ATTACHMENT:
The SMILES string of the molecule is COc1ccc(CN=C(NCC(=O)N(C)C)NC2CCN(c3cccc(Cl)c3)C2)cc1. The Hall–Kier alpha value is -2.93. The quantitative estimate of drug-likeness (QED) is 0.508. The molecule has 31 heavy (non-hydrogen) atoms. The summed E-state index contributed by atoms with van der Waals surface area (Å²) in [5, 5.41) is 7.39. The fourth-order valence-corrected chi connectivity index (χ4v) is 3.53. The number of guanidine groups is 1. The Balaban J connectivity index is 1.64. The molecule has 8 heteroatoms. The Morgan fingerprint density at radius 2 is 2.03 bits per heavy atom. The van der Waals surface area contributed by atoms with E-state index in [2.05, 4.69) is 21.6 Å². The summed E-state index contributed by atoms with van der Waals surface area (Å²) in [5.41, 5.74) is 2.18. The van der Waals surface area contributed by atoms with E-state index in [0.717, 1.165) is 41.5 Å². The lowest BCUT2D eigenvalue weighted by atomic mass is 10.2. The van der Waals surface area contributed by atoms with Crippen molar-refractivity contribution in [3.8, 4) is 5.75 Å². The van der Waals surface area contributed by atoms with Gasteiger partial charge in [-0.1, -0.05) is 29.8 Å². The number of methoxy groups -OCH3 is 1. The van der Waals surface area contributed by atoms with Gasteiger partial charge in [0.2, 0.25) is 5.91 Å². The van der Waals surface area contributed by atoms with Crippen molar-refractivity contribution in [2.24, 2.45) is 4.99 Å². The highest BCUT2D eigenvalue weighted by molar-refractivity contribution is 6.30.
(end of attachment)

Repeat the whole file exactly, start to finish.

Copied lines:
The SMILES string of the molecule is COc1ccc(CN=C(NCC(=O)N(C)C)NC2CCN(c3cccc(Cl)c3)C2)cc1. The Hall–Kier alpha value is -2.93. The quantitative estimate of drug-likeness (QED) is 0.508. The molecule has 31 heavy (non-hydrogen) atoms. The summed E-state index contributed by atoms with van der Waals surface area (Å²) in [5, 5.41) is 7.39. The fourth-order valence-corrected chi connectivity index (χ4v) is 3.53. The number of guanidine groups is 1. The Balaban J connectivity index is 1.64. The molecule has 8 heteroatoms. The Morgan fingerprint density at radius 2 is 2.03 bits per heavy atom. The van der Waals surface area contributed by atoms with E-state index in [2.05, 4.69) is 21.6 Å². The summed E-state index contributed by atoms with van der Waals surface area (Å²) in [5.41, 5.74) is 2.18. The van der Waals surface area contributed by atoms with E-state index in [0.717, 1.165) is 41.5 Å². The lowest BCUT2D eigenvalue weighted by atomic mass is 10.2. The van der Waals surface area contributed by atoms with Crippen molar-refractivity contribution in [3.8, 4) is 5.75 Å². The van der Waals surface area contributed by atoms with Gasteiger partial charge in [-0.1, -0.05) is 29.8 Å². The number of methoxy groups -OCH3 is 1. The van der Waals surface area contributed by atoms with Gasteiger partial charge in [0.2, 0.25) is 5.91 Å². The van der Waals surface area contributed by atoms with Crippen molar-refractivity contribution in [2.24, 2.45) is 4.99 Å². The highest BCUT2D eigenvalue weighted by molar-refractivity contribution is 6.30.